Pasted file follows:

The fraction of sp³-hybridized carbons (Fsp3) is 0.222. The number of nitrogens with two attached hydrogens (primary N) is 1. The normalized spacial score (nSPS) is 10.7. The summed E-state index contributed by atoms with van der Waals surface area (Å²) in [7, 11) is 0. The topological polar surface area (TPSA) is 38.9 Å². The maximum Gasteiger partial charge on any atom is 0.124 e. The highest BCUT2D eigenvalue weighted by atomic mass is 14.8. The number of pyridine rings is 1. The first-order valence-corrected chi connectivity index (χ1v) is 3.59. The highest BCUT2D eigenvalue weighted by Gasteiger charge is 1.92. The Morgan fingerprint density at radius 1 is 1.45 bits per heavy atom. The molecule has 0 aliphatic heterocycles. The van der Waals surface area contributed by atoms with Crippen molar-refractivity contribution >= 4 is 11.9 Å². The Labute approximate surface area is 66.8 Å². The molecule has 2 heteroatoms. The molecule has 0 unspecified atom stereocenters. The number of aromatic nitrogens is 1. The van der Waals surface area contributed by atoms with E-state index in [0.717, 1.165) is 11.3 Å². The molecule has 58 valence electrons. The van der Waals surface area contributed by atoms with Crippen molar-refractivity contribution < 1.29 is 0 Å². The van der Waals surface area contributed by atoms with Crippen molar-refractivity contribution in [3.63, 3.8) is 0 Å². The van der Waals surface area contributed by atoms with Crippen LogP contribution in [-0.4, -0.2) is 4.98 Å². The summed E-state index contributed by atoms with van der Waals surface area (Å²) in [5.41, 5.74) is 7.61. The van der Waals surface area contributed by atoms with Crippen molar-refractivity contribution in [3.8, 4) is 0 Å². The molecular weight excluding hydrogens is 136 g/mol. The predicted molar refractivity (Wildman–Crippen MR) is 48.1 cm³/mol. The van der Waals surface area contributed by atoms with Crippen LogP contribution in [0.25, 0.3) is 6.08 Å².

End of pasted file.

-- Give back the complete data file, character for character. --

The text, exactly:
The fraction of sp³-hybridized carbons (Fsp3) is 0.222. The number of nitrogens with two attached hydrogens (primary N) is 1. The normalized spacial score (nSPS) is 10.7. The summed E-state index contributed by atoms with van der Waals surface area (Å²) in [7, 11) is 0. The topological polar surface area (TPSA) is 38.9 Å². The maximum Gasteiger partial charge on any atom is 0.124 e. The highest BCUT2D eigenvalue weighted by atomic mass is 14.8. The number of pyridine rings is 1. The first-order valence-corrected chi connectivity index (χ1v) is 3.59. The highest BCUT2D eigenvalue weighted by Gasteiger charge is 1.92. The Morgan fingerprint density at radius 1 is 1.45 bits per heavy atom. The molecule has 0 aliphatic heterocycles. The van der Waals surface area contributed by atoms with Crippen molar-refractivity contribution >= 4 is 11.9 Å². The Labute approximate surface area is 66.8 Å². The molecule has 2 heteroatoms. The molecule has 0 unspecified atom stereocenters. The number of aromatic nitrogens is 1. The van der Waals surface area contributed by atoms with E-state index in [0.717, 1.165) is 11.3 Å². The molecule has 58 valence electrons. The van der Waals surface area contributed by atoms with Crippen molar-refractivity contribution < 1.29 is 0 Å². The van der Waals surface area contributed by atoms with Crippen molar-refractivity contribution in [3.63, 3.8) is 0 Å². The van der Waals surface area contributed by atoms with Crippen LogP contribution in [-0.4, -0.2) is 4.98 Å². The summed E-state index contributed by atoms with van der Waals surface area (Å²) in [5.41, 5.74) is 7.61. The van der Waals surface area contributed by atoms with Crippen molar-refractivity contribution in [3.8, 4) is 0 Å². The molecular weight excluding hydrogens is 136 g/mol. The predicted molar refractivity (Wildman–Crippen MR) is 48.1 cm³/mol. The van der Waals surface area contributed by atoms with Crippen LogP contribution in [0.25, 0.3) is 6.08 Å².